S. Lindner, C. Zhang, I. M. Antolovic, A. Kalyanov, J. Jiang, L. Ahnen, A. di Costanzo, J. M. Pavia, S. S. Majos, E. Charbon, and M. Wolf, “A novel 32 × 32, 224 mevents/s time resolved spad image sensor for near-infrared optical tomography,” in Biophotonics Congress: Biomedical Optics Congress 2018 (Microscopy/Translational/Brain/OTS), (Optical Society of America, 2018), p. JTh5A.6.

Majos, S. S.

J. Jiang, M. Wolf, and S. S. Majos, “Fast reconstruction of optical properties for complex segmentations in near infrared imaging,” J. Mod. Opt. 64(7), 732–742 (2017).
[Crossref]

J. Jiang, L. Ahnen, A. Kalyanov, S. Lindner, M. Wolf, and S. S. Majos, “A new method based on graphics processing units for fast near-infrared optical tomography,” Adv. Exp. Med. Biol. 977, 191–197 (2017).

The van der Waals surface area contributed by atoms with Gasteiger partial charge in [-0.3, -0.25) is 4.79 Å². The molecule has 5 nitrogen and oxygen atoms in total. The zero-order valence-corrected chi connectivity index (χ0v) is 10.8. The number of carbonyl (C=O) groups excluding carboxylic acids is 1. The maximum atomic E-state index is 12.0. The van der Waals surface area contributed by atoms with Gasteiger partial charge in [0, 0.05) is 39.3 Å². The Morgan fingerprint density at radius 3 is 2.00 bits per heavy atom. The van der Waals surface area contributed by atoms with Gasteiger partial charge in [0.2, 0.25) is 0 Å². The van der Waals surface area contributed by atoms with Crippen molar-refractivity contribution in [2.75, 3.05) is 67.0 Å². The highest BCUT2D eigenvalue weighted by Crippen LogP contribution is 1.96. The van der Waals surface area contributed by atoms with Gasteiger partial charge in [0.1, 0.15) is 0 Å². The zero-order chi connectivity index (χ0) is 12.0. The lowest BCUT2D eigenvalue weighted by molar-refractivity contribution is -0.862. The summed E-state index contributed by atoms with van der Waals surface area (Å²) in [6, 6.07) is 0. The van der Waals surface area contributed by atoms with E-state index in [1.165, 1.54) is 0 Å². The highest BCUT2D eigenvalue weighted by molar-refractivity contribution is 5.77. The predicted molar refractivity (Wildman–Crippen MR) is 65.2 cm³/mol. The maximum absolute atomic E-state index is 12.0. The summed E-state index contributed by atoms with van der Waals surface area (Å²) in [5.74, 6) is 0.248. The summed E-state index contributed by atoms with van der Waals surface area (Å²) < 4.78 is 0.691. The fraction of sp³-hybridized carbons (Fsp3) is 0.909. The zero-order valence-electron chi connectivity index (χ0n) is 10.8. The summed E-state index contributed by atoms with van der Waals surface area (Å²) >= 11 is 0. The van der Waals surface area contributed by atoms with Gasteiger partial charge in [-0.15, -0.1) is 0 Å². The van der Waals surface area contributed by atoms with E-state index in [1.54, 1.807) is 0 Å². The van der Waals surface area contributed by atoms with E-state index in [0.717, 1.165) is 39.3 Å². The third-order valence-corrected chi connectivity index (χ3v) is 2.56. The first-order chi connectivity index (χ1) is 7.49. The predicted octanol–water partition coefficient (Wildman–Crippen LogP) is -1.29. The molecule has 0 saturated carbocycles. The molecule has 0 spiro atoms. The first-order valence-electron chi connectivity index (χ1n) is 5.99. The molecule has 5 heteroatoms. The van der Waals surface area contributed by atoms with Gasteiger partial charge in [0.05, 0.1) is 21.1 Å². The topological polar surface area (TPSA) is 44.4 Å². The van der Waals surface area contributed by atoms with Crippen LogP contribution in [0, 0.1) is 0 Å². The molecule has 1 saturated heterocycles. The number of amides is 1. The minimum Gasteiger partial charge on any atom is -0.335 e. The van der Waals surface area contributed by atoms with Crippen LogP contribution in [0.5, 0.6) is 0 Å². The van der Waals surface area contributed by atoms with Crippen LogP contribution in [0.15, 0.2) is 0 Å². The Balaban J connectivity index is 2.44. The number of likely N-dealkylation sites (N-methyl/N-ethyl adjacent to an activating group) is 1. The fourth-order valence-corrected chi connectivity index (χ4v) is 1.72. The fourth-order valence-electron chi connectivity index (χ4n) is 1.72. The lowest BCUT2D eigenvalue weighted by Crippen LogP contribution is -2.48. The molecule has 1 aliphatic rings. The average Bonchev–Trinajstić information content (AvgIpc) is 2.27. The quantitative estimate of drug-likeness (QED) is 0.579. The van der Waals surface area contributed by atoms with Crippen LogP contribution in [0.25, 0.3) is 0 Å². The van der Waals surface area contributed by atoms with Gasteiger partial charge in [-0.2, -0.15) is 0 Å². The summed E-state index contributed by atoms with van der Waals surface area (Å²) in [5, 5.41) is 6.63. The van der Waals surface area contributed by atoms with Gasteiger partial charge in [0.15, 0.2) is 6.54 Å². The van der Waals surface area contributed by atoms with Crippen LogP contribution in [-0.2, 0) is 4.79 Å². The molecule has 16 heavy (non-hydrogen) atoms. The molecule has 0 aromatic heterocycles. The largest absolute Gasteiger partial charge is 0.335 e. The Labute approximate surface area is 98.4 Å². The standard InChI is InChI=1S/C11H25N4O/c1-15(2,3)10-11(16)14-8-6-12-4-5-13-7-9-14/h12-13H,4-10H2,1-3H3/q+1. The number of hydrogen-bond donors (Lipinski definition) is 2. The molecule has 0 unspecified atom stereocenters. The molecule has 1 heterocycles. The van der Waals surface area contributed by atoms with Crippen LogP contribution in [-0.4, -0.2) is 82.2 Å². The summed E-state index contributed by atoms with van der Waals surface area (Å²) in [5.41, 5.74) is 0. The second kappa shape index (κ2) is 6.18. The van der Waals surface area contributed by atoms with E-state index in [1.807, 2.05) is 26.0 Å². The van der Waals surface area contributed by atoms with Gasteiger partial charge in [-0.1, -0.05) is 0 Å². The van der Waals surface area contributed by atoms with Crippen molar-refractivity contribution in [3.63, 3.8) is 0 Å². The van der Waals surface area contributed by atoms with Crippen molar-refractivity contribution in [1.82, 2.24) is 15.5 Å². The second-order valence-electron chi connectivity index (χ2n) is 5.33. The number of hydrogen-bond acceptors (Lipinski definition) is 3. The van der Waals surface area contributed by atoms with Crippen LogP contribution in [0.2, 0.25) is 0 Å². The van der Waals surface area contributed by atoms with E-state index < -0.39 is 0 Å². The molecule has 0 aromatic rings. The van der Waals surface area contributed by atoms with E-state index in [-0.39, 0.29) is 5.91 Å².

S. Lindner, C. Zhang, I. M. Antolovic, A. Kalyanov, J. Jiang, L. Ahnen, A. di Costanzo, J. M. Pavia, S. S. Majos, E. Charbon, and M. Wolf, “A novel 32 × 32, 224 mevents/s time resolved spad image sensor for near-infrared optical tomography,” in Biophotonics Congress: Biomedical Optics Congress 2018 (Microscopy/Translational/Brain/OTS), (Optical Society of America, 2018), p. JTh5A.6.

Martelli, F.

E. Ferocino, A. Pifferi, S. Arridge, F. Martelli, P. Taroni, and A. Farina, “Multi simulation platform for time domain diffuse optical tomography: An application to a compact hand-held reflectance probe,” Appl. Sci. 9(14), 2849 (2019).
[Crossref]

A. D. Mora, D. Contini, S. Arridge, F. Martelli, A. Tosi, G. Boso, A. Farina, T. Durduran, E. Martinenghi, A. Torricelli, and A. Pifferi, “Towards next-generation time-domain diffuse optics for extreme depth penetration and sensitivity,” Biomed. Opt. Express 6(5), 1749–1760 (2015).
[Crossref]

Martinenghi, E.

Mata Pavia, J.

A. Kalyanov, J. Jiang, S. Lindner, L. Ahnen, A. Di Costanzo, J. Mata Pavia, S. Sanchez Majos, and M. Wolf, “Time domain near-infrared optical tomography with time-of-flight spad camera: The new generation,” Biophotonics Congress: Biomedical Optics Congress 2018 (2018).